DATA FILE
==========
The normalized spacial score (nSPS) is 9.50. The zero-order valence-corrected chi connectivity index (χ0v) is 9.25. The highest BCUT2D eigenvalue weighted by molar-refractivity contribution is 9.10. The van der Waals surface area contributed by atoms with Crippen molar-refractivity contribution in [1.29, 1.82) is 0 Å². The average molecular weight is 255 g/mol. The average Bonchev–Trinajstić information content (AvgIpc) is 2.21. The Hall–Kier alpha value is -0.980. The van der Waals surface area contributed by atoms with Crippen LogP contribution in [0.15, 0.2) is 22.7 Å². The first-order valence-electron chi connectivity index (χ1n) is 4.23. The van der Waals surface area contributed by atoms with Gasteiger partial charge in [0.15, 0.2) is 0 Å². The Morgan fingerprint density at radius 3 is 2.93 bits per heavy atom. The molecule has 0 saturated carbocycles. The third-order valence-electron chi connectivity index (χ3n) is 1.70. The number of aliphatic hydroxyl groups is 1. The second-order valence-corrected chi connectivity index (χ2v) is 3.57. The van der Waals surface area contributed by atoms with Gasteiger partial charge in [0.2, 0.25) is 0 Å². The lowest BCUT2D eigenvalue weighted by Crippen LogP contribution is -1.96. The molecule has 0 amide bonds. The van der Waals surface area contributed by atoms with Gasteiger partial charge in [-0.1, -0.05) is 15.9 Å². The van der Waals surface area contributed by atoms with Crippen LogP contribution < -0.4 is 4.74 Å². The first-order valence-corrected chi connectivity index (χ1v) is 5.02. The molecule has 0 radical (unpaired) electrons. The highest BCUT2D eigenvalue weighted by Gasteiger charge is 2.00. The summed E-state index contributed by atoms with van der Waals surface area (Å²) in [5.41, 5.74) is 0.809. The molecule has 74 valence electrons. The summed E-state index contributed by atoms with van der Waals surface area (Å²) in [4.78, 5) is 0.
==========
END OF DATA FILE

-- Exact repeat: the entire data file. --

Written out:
The normalized spacial score (nSPS) is 9.50. The zero-order valence-corrected chi connectivity index (χ0v) is 9.25. The highest BCUT2D eigenvalue weighted by molar-refractivity contribution is 9.10. The van der Waals surface area contributed by atoms with Crippen molar-refractivity contribution in [1.29, 1.82) is 0 Å². The average molecular weight is 255 g/mol. The average Bonchev–Trinajstić information content (AvgIpc) is 2.21. The Hall–Kier alpha value is -0.980. The van der Waals surface area contributed by atoms with Crippen LogP contribution in [0.15, 0.2) is 22.7 Å². The first-order valence-electron chi connectivity index (χ1n) is 4.23. The van der Waals surface area contributed by atoms with Gasteiger partial charge in [0.15, 0.2) is 0 Å². The Morgan fingerprint density at radius 3 is 2.93 bits per heavy atom. The molecule has 0 saturated carbocycles. The third-order valence-electron chi connectivity index (χ3n) is 1.70. The number of aliphatic hydroxyl groups is 1. The second-order valence-corrected chi connectivity index (χ2v) is 3.57. The van der Waals surface area contributed by atoms with Gasteiger partial charge in [0.2, 0.25) is 0 Å². The lowest BCUT2D eigenvalue weighted by Crippen LogP contribution is -1.96. The molecule has 0 amide bonds. The van der Waals surface area contributed by atoms with Gasteiger partial charge in [-0.1, -0.05) is 15.9 Å². The van der Waals surface area contributed by atoms with Crippen LogP contribution < -0.4 is 4.74 Å². The first-order valence-corrected chi connectivity index (χ1v) is 5.02. The molecule has 0 radical (unpaired) electrons. The highest BCUT2D eigenvalue weighted by Gasteiger charge is 2.00. The summed E-state index contributed by atoms with van der Waals surface area (Å²) in [5.41, 5.74) is 0.809. The molecule has 74 valence electrons. The summed E-state index contributed by atoms with van der Waals surface area (Å²) in [4.78, 5) is 0.